Finally, I promised a summer book club. I’m sorry it has taken me so long to organize it. I have no clue how well this is going to work—with any luck, it will be a complete failure, thereby providing me the opportunity to demonstrate how failure is the best teacher (the terrific educators I worked with in 092 programs are laughing right now). The first book is Humble Inquiry, by Ed Schein. The discussion will take place in Google Groups—you can access it on the web at https://plus.google.com/communities/109390517899032274686?iem=1. If you click on this link it will give you the option to join the group, but then nothing dramatic will happen, as nothing has been posted yet. You can also download the app on Android or Apple, including, of course, your iPad. If you want me to send you an invitation directly on Google, I can do that too, just let me know. And if you are going to participate, please post an introduction to the group—who are you, what do you do, and why are you joining the book club? Prizes to the first half dozen or so to post—a margarita, at minimum, maybe two. If you have problems, let me know, and I will do what I can to help. Please, encourage others to join—send to your friends, your colleagues, or, as I am planning to do, your dad. I made the group public exactly for that purpose—if we encounter Russian hackers, we’ll just have to cross that bridge when we come to it.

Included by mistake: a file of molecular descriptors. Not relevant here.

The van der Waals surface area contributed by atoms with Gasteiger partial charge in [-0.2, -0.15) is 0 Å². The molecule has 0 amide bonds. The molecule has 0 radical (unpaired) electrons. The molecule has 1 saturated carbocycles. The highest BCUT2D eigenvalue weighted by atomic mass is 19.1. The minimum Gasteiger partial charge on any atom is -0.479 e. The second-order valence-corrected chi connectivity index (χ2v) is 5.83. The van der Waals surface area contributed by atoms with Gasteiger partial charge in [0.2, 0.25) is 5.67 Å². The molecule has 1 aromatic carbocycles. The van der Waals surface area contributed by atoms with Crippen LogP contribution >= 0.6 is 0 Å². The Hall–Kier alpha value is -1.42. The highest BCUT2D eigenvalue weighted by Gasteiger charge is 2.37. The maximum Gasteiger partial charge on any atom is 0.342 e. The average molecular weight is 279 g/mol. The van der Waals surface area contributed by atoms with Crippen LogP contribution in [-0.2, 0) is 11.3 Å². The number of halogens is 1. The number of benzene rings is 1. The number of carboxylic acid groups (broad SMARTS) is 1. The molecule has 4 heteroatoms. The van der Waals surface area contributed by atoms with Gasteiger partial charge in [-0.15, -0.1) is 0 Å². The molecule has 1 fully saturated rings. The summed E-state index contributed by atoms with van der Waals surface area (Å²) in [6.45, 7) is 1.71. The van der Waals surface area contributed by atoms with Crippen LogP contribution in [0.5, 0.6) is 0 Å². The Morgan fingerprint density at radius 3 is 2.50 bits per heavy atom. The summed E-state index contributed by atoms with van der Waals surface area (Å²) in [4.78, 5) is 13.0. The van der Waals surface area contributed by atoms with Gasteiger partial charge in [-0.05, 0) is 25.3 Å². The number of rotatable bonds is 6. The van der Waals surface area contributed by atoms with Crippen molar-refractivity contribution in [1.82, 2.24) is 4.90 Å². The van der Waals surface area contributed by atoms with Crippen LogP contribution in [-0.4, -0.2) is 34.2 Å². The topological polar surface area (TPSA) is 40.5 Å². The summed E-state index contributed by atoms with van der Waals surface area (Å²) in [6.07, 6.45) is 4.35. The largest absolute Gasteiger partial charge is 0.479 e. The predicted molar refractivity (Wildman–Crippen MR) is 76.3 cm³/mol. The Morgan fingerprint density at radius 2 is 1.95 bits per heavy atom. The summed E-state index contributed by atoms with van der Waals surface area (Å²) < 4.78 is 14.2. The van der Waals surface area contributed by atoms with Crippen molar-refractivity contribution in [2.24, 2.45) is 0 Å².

I am so excited to broaden this conversation. Thank you so much. I wish you a very successful close of the year. Yours, Isobel
Isobel Stevenson PhD PCC
Connecticut Center for School Change
151 New Park Avenue
Hartford, CT 06106